If you want a long-term transplant, you simply do what your doctors order. If you have questions about those orders, speak with your doctors or get a second option, but don't ignore their orders.
#2 Take Your Meds EVERY Day
The second best thing to do keep your transplant going strong is to take your medications every day at the proper time. With today's transplants, the immunosuppressant medications are often to be taken once, twice or more a day. When we take our meds, we are keeping a proper level of that medicine in our systems. If we skip a pill or take it late, that level drops.
If the level drops low enough, our bodies will begin to recognize our transplants as the foreign bodies they are, and the body will begin to attack. This will cause rejection—and damage or possible failure—of the organ.
Taking the meds every day at the proper time is paramount in keeping the proper levels of these immunosuppessants in our bodies. Some of today's anti-rejection medications need to be taken several times a day. The times for these dosages must not be missed or late in order to keep a correct level.
I have found the best way to ensure that I don't forget to take my meds is to have a strong routine built around pill taking time. It becomes a habit, and habits are hard to break. Currently, I am taking Rapamune, Cellcept, and Prednisone as my anti-rejection medications for my kidney transplant, and I take different dosages of these pills in the morning and evening.
For my morning pills, I make sure my daily routine is exactly the same each morning until my pills are consumed. Every action from the time I wake up until my pills are in my mouth is the same each morning. For me, this involves getting up, letting the dogs out, getting my insulin out of the fridge, gathering my breakfast, getting something to drink and then heading to where I keep my pills. Then, I take my pills. After that, my routine can vary.
At bedtime, my routine also falls back into habit. Upon letting the dogs out before bedtime, I immediately go to the fridge for something to drink and head straight over to the pills. Upon taking the pills, I can again slip out of habit.
I have attached both my morning and evening pill taking to something that I must do at those times of days. The dogs must be let out, or the consequences will affect my carpets! Because I WILL be letting the dogs out, I can then slip into a habit of behaviors following the morning and evening dog potty time. These habits ensure my pills get taken and at the proper times.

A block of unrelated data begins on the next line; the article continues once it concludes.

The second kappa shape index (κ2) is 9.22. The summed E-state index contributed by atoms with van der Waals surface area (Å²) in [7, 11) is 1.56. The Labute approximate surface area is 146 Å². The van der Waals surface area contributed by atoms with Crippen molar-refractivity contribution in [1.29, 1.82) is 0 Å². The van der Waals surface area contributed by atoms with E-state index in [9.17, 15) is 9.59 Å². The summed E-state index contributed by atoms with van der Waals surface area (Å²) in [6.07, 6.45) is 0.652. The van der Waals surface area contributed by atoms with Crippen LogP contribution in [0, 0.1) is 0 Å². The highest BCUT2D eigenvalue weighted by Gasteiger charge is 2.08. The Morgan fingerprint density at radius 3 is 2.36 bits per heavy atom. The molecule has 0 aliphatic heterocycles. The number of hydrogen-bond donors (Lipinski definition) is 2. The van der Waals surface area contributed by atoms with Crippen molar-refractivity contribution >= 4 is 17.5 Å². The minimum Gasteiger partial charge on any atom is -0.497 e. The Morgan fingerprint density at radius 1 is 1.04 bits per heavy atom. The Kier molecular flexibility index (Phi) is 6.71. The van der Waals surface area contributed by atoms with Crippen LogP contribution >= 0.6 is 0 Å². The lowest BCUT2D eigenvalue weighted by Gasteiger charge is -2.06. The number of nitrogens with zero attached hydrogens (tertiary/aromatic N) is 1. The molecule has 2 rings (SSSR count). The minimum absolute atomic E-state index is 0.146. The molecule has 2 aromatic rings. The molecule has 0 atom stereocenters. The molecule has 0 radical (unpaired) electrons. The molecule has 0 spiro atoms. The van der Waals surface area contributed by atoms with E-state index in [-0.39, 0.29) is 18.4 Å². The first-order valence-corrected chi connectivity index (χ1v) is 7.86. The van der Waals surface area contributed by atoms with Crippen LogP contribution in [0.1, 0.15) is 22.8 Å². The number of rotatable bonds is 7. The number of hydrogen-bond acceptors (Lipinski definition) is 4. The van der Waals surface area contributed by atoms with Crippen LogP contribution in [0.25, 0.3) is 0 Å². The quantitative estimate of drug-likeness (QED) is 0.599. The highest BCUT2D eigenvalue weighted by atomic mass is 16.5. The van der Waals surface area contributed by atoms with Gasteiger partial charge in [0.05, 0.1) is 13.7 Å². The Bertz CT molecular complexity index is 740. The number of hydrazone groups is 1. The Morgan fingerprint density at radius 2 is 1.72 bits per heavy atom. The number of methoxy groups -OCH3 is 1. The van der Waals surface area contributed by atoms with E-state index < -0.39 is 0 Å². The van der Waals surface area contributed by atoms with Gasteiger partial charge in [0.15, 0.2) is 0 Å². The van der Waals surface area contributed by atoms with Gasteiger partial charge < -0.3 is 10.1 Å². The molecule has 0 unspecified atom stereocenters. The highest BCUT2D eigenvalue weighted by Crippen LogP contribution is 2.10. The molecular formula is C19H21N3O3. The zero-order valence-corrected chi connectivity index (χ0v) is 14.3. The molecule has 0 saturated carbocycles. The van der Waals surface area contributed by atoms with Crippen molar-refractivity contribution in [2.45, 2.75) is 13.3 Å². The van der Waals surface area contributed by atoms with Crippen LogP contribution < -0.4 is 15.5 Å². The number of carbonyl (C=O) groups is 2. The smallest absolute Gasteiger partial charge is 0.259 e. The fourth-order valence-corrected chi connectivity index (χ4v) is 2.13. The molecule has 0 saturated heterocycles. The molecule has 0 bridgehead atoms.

If I know I'm going to not have my normal routine available to me because, let's say, I'm away from home, the night before I will take my pill minder and set it somewhere I am sure to run into it the next morning to remind me about my pills. For me, this is usually on top of my toothbrush and makeup. After taking my morning pills, I will immediately place my pill minder back somewhere that I'm sure to see it to remind me to take my pills that night, like on my pillow. Then at night, I replace it back on my toothbrush and makeup for the morning. In this fashion, even when out of routine, I always remember my pills.
Those needing to take pills throughout the day might find wristwatches with alarms on them helpful for remembering their pills at the proper time. I was on Prograf for a short time after my second transplant, and it had to be taken several times a day. The wristwatch alarm helped me remember to take my meds in the middle of the day when a "routine of habit" was difficult to develop.
As a Christian, I believe the number one thing to do to keep a long-term transplant is prayer and faith. Studies have shown patients who pray or are prayed for do better than others. Prayer is a great way to reduce stress, lower blood sugar, and relax. And for the believer, prayer is communication with a loving God. This communication builds hope, and hope is a mainstay.
I believe miracles do occur as my life is abundantly filled with them. God has worked through medicine to keep me alive for 36 years after my diagnosis of kidney failure. I see His hand in my life daily. I strongly believe that faith and the hope it generates are the most important parts of keeping a long-term organ transplant.
Some Transplant Statistics
- The first cadaveric kidney transplant was performed in 1950. Before immunosuppressive therapies, the patient kept the transplant for 10 months before rejecting. The transplant helped the patient's original kidneys recover, and she lived for five more years.
- Bill Thompson is the longest surviving American non-related kidney recipient. He was transplanted in 1966, and his still functioning kidney has survived for over 45 years.
- The first kidney transplants done between living patients were performed in Boston and in Paris in 1954.
- The Boston transplant was done between identical twins. The patient died eight years later.
- The Quarter Century Club is a group of organ transplant survivors of 25 years or more.
- Immunosuppressive therapies to keep the body from rejecting organ transplants was introduced in 1964.
- The world's first adult heart transplant was performed in 1967 in South Africa.
- Tony Huesman was, when he died in 2009, the longest surviving heart transplant having survived 31 years.
- The first liver transplant was performed in 1963 in Denver, CO, but short-term success wasn't achieved until 1967 when a patient lived for one year post-transplant.